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CBC and Amazon governors at Vatican


Eight governors from the Amazon region, five Brazilians and three Peruvians, the Pontifical Academy of Science in the Vatican, one day after the end of the Papal Synod. The event was attended by the governor of Amapá and chairman of the Amazon Consortium, Valdes Gois, the governors of Amazonas, Wilson Lima; Piauí; Wellington Dias; Pará, Elder Barbalho and Maranhão, Flávio Dino. The Colombian minister for the environment, Ricardo Lozano and the three governors of Peru: Huanuco, Juan Cornelio, San Martin, Pedro Vargas, and Ucayali, Francisco Torres were also present.


The works were coordinated by Monsignor Roberto Sorondo Chancellor of the Pontifical Academy of Sciences. The civil society was represented by Virgilio Viana from FAS, Alfredo Sirkis, form CBC, André Guimarães from IPAM, Mauricio Bianco from Conservation International and Rosa Lemos from Funbio.


 The Brazilian environment minister Ricardo Salles, whose presence had been announced days before, did not show up. "An absence that filled a gap," mocked one participant.


The Brazilian federal government was represented by the Secretary of Sovereignty and Citizenship of the ministry of Foreign Affairs, Fábio Marzano, who carried out a difficult mission of diplomatic contortionism: he praised with most of the Synod's conclusions, Brazil's historic role and climate achievements - in previous governments - and affirmed that the Bolsonaro government was strictly vigilant in protecting the environment. He provided a detailed list of enforcement operations carried out last month against land grabbers and illegal miners and announced the reduction of forest fires, in September.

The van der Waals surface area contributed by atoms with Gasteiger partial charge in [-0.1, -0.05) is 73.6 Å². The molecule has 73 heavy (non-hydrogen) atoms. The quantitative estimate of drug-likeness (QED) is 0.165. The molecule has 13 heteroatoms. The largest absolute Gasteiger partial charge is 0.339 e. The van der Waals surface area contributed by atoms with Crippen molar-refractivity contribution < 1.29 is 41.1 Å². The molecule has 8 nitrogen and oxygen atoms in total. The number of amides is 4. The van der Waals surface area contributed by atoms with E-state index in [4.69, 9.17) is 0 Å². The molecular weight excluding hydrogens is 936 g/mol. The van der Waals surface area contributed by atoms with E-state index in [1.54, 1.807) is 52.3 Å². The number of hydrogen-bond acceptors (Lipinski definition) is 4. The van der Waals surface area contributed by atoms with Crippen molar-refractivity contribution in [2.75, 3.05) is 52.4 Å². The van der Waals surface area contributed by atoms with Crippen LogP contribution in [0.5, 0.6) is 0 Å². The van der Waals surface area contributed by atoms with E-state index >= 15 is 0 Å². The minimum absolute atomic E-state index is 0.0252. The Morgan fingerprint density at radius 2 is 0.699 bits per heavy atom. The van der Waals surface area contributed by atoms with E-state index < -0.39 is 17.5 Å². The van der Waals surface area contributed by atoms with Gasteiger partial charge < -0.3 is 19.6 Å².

Alfredo Sirkis reminded him that deforestation, from September 2018 to September 2019, had increased by 222 % according to preliminary DETER estimates. Nevertheless, he considered the operations listed by Marzano "good news, if accurate."


The general tone of the governors was to take the climate issue seriously, defend the standing forest and affirm the need for sustainable development mechanisms. Barbalho stated that "standing forest is an asset", defended the need for land regularization and ensured that there was no need for further deforestation to significantly increase agricultural and livestock production. " Wellington Dias raised the issue of payment for environmental services. Flavio Dino criticized the "sovereignty" speech when used as an alibi for various environmental aggressions. Valdes Gois raised the issue of remuneration for the carbon stocks in forests and all defended the continuity of the Amazon Fund without detriment to state funds that could be created if it collapsed.


The Catholic Church was present by Monsignor Roberto Sorondo and the cardinals Claudio Humes and Pedro Barreto who reaffirmed the position of Pope Francis and the declaration of the Synod.


Alfredo Sirkis reaffirmed the central role of states at a time when the federal government has been promoting setbacks and the dismantling of decades of environmental and climate construction: “States must take the lead in the process. The international community needs to create financial mechanisms for payment for environmental services, positive carbon pricing and guarantees for investments in decarbonization. ”


The document approved by all the Brazilian and Peruvians governments is strong and well aligned with the Synod Day conclusions. The Brazilians and Peruvians staged a photo op CBC’s "Governors for Climate" banner.

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